Hedge fund manager Ken Griffin has sounded quite political in recent public appearances and has written big checks to candidates he likes. But until now, no one one has ever asked him directly if he would consider running for public office himself.
Griffin faced just that question, however, at the Delivering Alpha conference presented by CNBC and Institutional Investor.
Griffin's answer? "I can't see that in my future."
"You wouldn't rule it out?" CNBC's Kate Kelly followed up.
"Never say never, but I can't see it in my future," Griffin replied.
Billionaire Griffin made news in June by giving Republican gubernatorial candidate Bruce Rauner the biggest single Illinois political donation ever: $2.5 million. That brought Griffin's total total contributions to Rauner to $3.57 million.
"So Illinois has historically been a great state to do business in. Unfortunately over the last 20 years, we've moved from being at the top of the list of places to do business to, frankly, the bottom of the list," Griffin said when asked about the Rauner contribution. "We need changes in Springfield. Americans talk about the need for change in Washington. I can tell you the need for change in Springfield is far greater than the need for change in Washington. I know it's hard to believe."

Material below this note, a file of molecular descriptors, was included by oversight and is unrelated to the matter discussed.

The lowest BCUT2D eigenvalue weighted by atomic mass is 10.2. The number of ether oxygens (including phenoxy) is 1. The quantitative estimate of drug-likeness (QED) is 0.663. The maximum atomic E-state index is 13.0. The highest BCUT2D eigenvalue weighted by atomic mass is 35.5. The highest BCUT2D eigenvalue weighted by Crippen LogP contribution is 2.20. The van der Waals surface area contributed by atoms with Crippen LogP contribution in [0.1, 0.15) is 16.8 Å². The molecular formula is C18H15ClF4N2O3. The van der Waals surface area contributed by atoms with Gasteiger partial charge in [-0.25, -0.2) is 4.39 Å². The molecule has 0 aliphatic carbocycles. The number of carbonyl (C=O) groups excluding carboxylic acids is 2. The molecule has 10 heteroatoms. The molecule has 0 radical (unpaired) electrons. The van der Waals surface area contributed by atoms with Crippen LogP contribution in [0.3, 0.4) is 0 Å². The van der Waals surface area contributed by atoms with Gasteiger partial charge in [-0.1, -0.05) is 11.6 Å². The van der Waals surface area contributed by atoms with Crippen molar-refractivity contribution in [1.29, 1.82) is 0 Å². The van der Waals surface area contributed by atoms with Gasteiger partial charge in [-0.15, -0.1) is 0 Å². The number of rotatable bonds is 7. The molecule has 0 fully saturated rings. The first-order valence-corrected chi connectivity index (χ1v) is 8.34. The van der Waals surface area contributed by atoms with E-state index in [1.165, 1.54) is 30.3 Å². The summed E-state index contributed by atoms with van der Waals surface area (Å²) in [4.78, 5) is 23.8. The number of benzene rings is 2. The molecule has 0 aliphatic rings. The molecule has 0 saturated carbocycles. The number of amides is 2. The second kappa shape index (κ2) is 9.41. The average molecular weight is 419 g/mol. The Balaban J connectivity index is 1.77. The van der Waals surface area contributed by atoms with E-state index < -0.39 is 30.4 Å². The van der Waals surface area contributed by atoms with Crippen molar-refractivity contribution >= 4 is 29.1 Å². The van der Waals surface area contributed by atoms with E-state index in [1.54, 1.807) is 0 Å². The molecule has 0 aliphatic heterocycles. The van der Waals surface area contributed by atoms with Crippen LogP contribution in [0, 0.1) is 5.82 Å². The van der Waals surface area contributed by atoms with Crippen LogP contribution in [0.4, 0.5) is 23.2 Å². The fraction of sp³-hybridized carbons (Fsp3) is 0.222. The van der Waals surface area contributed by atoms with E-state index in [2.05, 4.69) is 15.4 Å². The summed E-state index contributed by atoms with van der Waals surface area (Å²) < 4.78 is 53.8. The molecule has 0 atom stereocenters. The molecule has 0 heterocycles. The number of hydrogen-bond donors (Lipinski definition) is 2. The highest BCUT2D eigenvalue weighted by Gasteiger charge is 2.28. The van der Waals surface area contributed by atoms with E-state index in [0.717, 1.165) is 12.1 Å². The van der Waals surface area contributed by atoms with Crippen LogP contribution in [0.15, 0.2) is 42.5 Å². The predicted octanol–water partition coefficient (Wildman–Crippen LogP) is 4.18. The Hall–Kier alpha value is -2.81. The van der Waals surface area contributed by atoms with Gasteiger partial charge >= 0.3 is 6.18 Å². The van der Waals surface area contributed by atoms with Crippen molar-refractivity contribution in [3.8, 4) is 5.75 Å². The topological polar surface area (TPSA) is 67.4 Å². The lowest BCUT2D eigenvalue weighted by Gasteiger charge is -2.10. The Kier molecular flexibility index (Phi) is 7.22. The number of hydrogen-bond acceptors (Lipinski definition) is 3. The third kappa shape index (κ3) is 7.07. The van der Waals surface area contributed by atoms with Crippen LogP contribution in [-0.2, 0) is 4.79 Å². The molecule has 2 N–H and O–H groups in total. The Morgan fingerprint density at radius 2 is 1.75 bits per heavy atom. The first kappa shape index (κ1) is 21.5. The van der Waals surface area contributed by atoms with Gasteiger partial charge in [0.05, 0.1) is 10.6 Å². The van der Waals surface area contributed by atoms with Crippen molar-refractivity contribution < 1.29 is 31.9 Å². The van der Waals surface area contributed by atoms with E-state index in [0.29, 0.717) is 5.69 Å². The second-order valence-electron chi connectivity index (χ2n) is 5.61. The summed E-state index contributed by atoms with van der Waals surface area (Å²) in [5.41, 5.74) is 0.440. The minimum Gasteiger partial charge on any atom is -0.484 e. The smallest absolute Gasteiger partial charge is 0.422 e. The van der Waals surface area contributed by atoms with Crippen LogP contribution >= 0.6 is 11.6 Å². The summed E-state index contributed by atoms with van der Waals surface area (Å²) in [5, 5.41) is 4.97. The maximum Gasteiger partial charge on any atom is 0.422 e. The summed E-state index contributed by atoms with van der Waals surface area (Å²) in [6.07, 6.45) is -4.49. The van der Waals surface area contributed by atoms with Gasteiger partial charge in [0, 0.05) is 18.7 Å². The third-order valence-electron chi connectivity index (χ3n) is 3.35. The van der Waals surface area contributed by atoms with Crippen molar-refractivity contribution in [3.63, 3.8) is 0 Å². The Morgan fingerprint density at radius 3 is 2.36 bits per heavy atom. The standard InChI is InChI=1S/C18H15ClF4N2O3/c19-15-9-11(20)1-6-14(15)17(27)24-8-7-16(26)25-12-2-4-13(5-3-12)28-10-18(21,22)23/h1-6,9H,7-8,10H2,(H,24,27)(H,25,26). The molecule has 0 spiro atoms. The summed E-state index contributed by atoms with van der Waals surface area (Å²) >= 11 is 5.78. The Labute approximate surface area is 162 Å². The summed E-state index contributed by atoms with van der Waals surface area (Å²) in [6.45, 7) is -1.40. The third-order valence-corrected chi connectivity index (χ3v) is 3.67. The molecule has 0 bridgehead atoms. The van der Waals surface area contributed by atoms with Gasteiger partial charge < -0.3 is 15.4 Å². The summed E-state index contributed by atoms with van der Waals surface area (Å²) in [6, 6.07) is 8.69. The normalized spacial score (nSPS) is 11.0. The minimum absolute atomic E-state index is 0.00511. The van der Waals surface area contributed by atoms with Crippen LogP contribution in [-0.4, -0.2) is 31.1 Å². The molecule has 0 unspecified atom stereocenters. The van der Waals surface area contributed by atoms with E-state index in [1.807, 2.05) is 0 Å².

Griffin is equally frustrated about the state of national government.
"We are a country that competes with every single country in the world. We have a broken school system, broken tax policies. We have a series of regulatory decisions that place incredible burdens on American companies. We need to start to make some hard choices about redeeming competitiveness," he said.
Griffin did suggest that change was possible if it weren't for polarized political positions.
"The difference between Republicans and Democrats on most issues is actually pretty small," he said. "We make a big deal about very modest differences as a country, and yet the extremes on both sides have a disproportionate ... voice in Washington, and that undermines the ability for us to move our country forward."
Griffin is putting his money behind his words by contributing to national campaigns. Large political contributions made in 2014 include $32,000 to the National Republican Senatorial Committee, $100,000 to USA Super PAC, $150,000 to America Rising PAC and $250,000 to American Crossroads, among other political action committee donations, according to filings with the Federal Election Commission.
—By CNBC's Lawrence Delevingne